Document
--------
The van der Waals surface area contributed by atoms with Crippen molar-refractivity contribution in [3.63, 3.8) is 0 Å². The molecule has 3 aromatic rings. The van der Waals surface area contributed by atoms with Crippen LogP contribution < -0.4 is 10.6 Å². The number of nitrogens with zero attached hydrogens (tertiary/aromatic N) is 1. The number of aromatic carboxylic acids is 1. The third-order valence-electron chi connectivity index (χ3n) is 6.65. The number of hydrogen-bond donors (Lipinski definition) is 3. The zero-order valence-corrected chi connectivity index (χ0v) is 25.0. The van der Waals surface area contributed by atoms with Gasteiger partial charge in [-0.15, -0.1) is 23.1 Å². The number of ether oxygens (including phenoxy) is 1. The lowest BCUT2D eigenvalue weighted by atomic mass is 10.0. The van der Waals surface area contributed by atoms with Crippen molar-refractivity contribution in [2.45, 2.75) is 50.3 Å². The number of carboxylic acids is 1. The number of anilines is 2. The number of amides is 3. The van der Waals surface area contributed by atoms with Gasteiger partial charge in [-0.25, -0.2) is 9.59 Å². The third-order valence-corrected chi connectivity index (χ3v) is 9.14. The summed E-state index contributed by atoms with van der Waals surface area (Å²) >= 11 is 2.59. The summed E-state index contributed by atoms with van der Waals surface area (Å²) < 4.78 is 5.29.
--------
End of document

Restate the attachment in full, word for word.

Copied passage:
The van der Waals surface area contributed by atoms with Crippen molar-refractivity contribution in [3.63, 3.8) is 0 Å². The molecule has 3 aromatic rings. The van der Waals surface area contributed by atoms with Crippen LogP contribution < -0.4 is 10.6 Å². The number of nitrogens with zero attached hydrogens (tertiary/aromatic N) is 1. The number of aromatic carboxylic acids is 1. The third-order valence-electron chi connectivity index (χ3n) is 6.65. The number of hydrogen-bond donors (Lipinski definition) is 3. The zero-order valence-corrected chi connectivity index (χ0v) is 25.0. The van der Waals surface area contributed by atoms with Gasteiger partial charge in [-0.15, -0.1) is 23.1 Å². The number of ether oxygens (including phenoxy) is 1. The lowest BCUT2D eigenvalue weighted by atomic mass is 10.0. The van der Waals surface area contributed by atoms with Crippen molar-refractivity contribution in [2.45, 2.75) is 50.3 Å². The number of carboxylic acids is 1. The number of anilines is 2. The number of amides is 3. The van der Waals surface area contributed by atoms with Gasteiger partial charge in [-0.25, -0.2) is 9.59 Å². The third-order valence-corrected chi connectivity index (χ3v) is 9.14. The summed E-state index contributed by atoms with van der Waals surface area (Å²) >= 11 is 2.59. The summed E-state index contributed by atoms with van der Waals surface area (Å²) < 4.78 is 5.29.